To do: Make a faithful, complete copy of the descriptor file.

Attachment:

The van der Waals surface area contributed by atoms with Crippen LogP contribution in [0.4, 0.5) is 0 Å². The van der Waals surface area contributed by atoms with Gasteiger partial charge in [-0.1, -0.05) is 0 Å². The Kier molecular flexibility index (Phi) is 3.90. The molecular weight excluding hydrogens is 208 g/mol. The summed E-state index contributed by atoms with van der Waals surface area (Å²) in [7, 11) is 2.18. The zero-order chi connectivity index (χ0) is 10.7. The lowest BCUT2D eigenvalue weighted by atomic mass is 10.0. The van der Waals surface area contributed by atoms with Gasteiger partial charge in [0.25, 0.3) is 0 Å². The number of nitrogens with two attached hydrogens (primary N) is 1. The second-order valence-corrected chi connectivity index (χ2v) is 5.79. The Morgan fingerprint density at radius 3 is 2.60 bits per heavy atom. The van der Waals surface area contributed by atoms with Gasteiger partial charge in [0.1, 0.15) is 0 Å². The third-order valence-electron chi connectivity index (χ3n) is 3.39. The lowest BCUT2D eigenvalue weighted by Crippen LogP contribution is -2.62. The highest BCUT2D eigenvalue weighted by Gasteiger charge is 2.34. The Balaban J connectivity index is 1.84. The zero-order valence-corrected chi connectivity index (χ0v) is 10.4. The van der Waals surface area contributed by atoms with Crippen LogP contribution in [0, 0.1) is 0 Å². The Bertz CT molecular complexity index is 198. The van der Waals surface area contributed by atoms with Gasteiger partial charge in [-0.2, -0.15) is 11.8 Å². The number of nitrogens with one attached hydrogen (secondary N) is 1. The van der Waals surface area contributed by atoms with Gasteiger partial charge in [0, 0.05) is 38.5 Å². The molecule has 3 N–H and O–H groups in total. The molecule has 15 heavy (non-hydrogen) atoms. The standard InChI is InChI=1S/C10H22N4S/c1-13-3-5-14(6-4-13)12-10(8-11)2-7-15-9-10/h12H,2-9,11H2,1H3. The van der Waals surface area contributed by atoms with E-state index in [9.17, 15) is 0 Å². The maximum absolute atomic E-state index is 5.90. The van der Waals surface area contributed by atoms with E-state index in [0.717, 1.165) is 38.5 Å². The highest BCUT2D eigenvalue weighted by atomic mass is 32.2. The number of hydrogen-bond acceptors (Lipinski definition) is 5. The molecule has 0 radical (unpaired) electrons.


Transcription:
The van der Waals surface area contributed by atoms with Crippen LogP contribution in [0.4, 0.5) is 0 Å². The van der Waals surface area contributed by atoms with Gasteiger partial charge in [-0.1, -0.05) is 0 Å². The Kier molecular flexibility index (Phi) is 3.90. The molecular weight excluding hydrogens is 208 g/mol. The summed E-state index contributed by atoms with van der Waals surface area (Å²) in [7, 11) is 2.18. The zero-order chi connectivity index (χ0) is 10.7. The lowest BCUT2D eigenvalue weighted by atomic mass is 10.0. The van der Waals surface area contributed by atoms with Gasteiger partial charge in [0.25, 0.3) is 0 Å². The number of nitrogens with two attached hydrogens (primary N) is 1. The second-order valence-corrected chi connectivity index (χ2v) is 5.79. The Morgan fingerprint density at radius 3 is 2.60 bits per heavy atom. The van der Waals surface area contributed by atoms with Gasteiger partial charge in [0.1, 0.15) is 0 Å². The third-order valence-electron chi connectivity index (χ3n) is 3.39. The lowest BCUT2D eigenvalue weighted by Crippen LogP contribution is -2.62. The highest BCUT2D eigenvalue weighted by Gasteiger charge is 2.34. The Balaban J connectivity index is 1.84. The zero-order valence-corrected chi connectivity index (χ0v) is 10.4. The van der Waals surface area contributed by atoms with Crippen LogP contribution in [0, 0.1) is 0 Å². The Bertz CT molecular complexity index is 198. The van der Waals surface area contributed by atoms with Gasteiger partial charge in [-0.2, -0.15) is 11.8 Å². The number of nitrogens with one attached hydrogen (secondary N) is 1. The van der Waals surface area contributed by atoms with Gasteiger partial charge in [0, 0.05) is 38.5 Å². The molecule has 3 N–H and O–H groups in total. The molecule has 15 heavy (non-hydrogen) atoms. The standard InChI is InChI=1S/C10H22N4S/c1-13-3-5-14(6-4-13)12-10(8-11)2-7-15-9-10/h12H,2-9,11H2,1H3. The van der Waals surface area contributed by atoms with E-state index in [9.17, 15) is 0 Å². The maximum absolute atomic E-state index is 5.90. The van der Waals surface area contributed by atoms with E-state index in [0.717, 1.165) is 38.5 Å². The highest BCUT2D eigenvalue weighted by atomic mass is 32.2. The number of hydrogen-bond acceptors (Lipinski definition) is 5. The molecule has 0 radical (unpaired) electrons.